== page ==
By Alexstarfire on 9/21/2009 2:17:03 AM , Rating: 2
And what is your point? That news on subscription sites stays on subscription sites? Ever looked at porn? You can find just about all of the subscription stuff for free. Nothing stays on a pay site for very long.

RE: That being said...
By glitchc on 9/22/2009 7:18:50 PM , Rating: 2
Porn tends to be the exception rather than the rule, quite possibly due to demand exceeding supply. Generalizing the porn statement to say, Wall Street Journal is fallacious at best. It's typically the opinion pieces that are subscription-only. If there is a natural disaster in some part of the world, of course all news sites will have it, but an exclusive interview with a high-ranking businessman/congressman/etc. conducted by a WSJ correspondent will only be available on WSJ.

RE: That being said...
By Suntan on 9/18/2009 3:13:44 PM , Rating: 2
...while Google is making some good points, a lot of this to them boils down to self-interest.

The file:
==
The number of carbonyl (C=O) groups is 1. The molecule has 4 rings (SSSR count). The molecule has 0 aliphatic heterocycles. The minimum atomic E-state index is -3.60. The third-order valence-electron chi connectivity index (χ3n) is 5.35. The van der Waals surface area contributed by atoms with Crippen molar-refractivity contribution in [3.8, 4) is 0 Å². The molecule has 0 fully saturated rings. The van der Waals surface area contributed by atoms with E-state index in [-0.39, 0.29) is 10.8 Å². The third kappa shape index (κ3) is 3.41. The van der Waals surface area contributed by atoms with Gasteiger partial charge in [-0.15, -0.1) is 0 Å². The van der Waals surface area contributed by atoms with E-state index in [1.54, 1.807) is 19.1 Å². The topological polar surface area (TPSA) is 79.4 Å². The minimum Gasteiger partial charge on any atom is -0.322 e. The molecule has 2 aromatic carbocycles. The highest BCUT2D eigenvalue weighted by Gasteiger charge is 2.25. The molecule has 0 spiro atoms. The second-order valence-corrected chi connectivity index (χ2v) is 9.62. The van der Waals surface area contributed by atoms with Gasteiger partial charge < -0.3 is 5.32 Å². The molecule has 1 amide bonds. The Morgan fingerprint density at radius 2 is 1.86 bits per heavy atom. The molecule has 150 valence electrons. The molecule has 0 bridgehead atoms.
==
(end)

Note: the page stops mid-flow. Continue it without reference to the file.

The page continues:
I would argue that it is in Google’s business interest for a lot of the major news sources *to* move to a subscription based setup.

If all the major news urls turn subscription only, it will be that much harder for the vast majority of the people (those of us that aren’t going to pay to hear the news) looking for news online to find it by just typing in, or, etc. …therefore, they will rely on search engines more.


"We can't expect users to use common sense. That would eliminate the need for all sorts of legislation, committees, oversight and lawyers." -- Christopher Jennings

Most Popular ArticlesAre you ready for this ? HyperDrive Aircraft
September 24, 2016, 9:29 AM
Leaked – Samsung S8 is a Dream and a Dream 2
September 25, 2016, 8:00 AM
Inspiron Laptops & 2-in-1 PCs
September 25, 2016, 9:00 AM
Snapchat’s New Sunglasses are a Spectacle – No Pun Intended
September 24, 2016, 9:02 AM
Walmart may get "Robot Shopping Carts?"
September 17, 2016, 6:01 AM

Copyright 2016 DailyTech LLC. - RSS Feed | Advertise | About Us | Ethics | FAQ | Terms, Conditions & Privacy Information | Kristopher Kubicki